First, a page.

OK, I'll make one more Wilco comparison: As with Wilco's early tours, Tweedy fills out the single album of material with Jeff's solo set, then caps off the evening with beloved covers. The solo set can be far-ranging, though he has a few favorites ("I Am Trying to Break Your Heart," "Remember the Mountain Bed," "One Wing," "Hummingbird," "I'm The Man Who Loves You"). "Lost Love" (for which I campaigned so strenuously 10 years ago) put a huge smile on my face the first night, and "Radio King" was a request granted to a woman in the audience. Also, no one I know ever complains when an Uncle Tupelo track makes an appearance.
One advantage to hitting both shows: You get the full range of covers, which meant both Doug Sahm and John Lennon. The latter has been one of my favorites since I was a teenager, and changing "Yoko and me" to "Spencer and me" was a sweet touch. Regarding Doug Sahm, how awesome does it sound with full band backing?! You don't have to answer that.
As you can imagine, the show had its share of diversions. The first night, a young brother-and-sister duo (aged 10 and 8, respectively) made their way to the front and somehow knew all the words to the Neil Young cover. They and their parents became a comedic foil to Jeff for much of the night, in good fun of course.
The second night (which wasn't even St. Patrick's Day) saw a more boisterous crowd, who decided to clap along to "Forget the Flowers," with predictable results. Jeff threatened to switch to one of his rhythm-less dirges to discourage the efforts, but ended up mocking them with his version of their beat-keeping. In all, we ended up with a three-part rendition of the song: (1) bad clapping; (2) spoken word; (3) traditional. As usual, I've killed all the comedy, but believe me, it was a hoot to witness. Also, Jeff had a running commentary on the (small) school of flies swarming to his unwashed mass -- again, funnier in execution than in my description -- which inspired a concert-goer to throw a pack of Handi Wipes onstage.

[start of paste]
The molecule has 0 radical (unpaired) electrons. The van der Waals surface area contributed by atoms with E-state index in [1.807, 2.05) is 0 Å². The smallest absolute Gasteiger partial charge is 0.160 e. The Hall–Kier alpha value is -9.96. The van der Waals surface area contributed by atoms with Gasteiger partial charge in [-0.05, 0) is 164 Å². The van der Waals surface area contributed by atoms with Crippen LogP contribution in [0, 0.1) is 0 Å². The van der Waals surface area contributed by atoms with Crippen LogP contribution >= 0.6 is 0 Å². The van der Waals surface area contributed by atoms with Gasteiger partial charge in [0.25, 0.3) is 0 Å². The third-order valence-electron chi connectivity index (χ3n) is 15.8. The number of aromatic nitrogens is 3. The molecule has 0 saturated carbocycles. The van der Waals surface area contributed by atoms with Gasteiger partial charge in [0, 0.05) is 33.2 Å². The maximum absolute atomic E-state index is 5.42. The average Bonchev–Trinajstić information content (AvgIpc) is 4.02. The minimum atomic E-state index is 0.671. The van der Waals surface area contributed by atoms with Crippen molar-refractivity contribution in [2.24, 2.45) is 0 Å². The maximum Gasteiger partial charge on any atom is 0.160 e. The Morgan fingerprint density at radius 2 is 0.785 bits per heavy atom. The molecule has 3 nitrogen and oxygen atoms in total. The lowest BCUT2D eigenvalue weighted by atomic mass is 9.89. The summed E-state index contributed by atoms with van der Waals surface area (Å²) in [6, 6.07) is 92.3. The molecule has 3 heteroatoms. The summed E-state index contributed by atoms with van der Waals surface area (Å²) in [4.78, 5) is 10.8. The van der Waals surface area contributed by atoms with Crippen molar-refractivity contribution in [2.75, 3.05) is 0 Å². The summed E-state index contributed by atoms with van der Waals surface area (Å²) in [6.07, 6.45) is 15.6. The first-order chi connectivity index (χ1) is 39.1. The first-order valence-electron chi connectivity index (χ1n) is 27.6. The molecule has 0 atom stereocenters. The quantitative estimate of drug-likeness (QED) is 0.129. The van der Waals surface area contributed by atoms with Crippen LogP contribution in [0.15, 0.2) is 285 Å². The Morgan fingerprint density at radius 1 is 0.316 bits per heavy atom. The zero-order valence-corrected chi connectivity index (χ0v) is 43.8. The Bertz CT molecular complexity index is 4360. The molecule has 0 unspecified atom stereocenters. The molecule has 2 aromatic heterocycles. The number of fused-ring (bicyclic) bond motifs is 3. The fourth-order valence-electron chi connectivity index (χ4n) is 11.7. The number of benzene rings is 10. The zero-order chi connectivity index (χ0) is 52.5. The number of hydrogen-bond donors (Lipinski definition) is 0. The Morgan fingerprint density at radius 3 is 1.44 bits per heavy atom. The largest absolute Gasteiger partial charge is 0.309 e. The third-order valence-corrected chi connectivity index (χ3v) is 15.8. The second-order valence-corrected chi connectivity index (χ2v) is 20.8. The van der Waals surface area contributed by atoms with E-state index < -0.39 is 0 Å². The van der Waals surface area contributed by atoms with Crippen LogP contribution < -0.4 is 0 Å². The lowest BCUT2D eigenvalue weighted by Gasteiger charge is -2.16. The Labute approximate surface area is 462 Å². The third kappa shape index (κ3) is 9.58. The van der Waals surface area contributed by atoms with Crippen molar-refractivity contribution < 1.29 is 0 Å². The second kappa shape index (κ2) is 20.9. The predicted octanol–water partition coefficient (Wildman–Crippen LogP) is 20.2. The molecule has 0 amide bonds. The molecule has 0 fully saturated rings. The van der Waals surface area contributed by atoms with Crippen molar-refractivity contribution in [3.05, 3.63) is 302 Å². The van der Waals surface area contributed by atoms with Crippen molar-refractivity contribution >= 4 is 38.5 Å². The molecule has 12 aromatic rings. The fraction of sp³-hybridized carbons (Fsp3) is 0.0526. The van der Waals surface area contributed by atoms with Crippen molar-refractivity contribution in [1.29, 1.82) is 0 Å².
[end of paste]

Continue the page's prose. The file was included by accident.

We got different openers over the two nights at the Fillmore. The first evening, Eleanor Friedberger took the honors, and she was fantastic. It's been a while since I've listened to the Fiery Furnaces, but compared to their sound, she was more straightforward and accessible. She brought up memories of Patti Smith for many of us, partly because of her hair and her voice, but also with the directness and power of her set. She was thrilling and revelatory.
The second night, the Minus 5 took the stage, with yet another lineup: Michael Giblin, Linda Pitmon, and Peter Buck joining Scott McCaughey. They played it fairly straight, though Jeff had to remark on their surprise addition of Neil Young's "Revolution Blues" when Tweedy came to "The Losing End." As far as I'm concerned, Linda Pitmon stole the show. She totally rocked it, most notably when both Scott and Peter's guitars went out at the same time.
Was Tweedy worth the one-year wait? You know it! Lucky for me, I had one show left on this tour. Stay tuned!
» summer noon
» it's been a while
» low key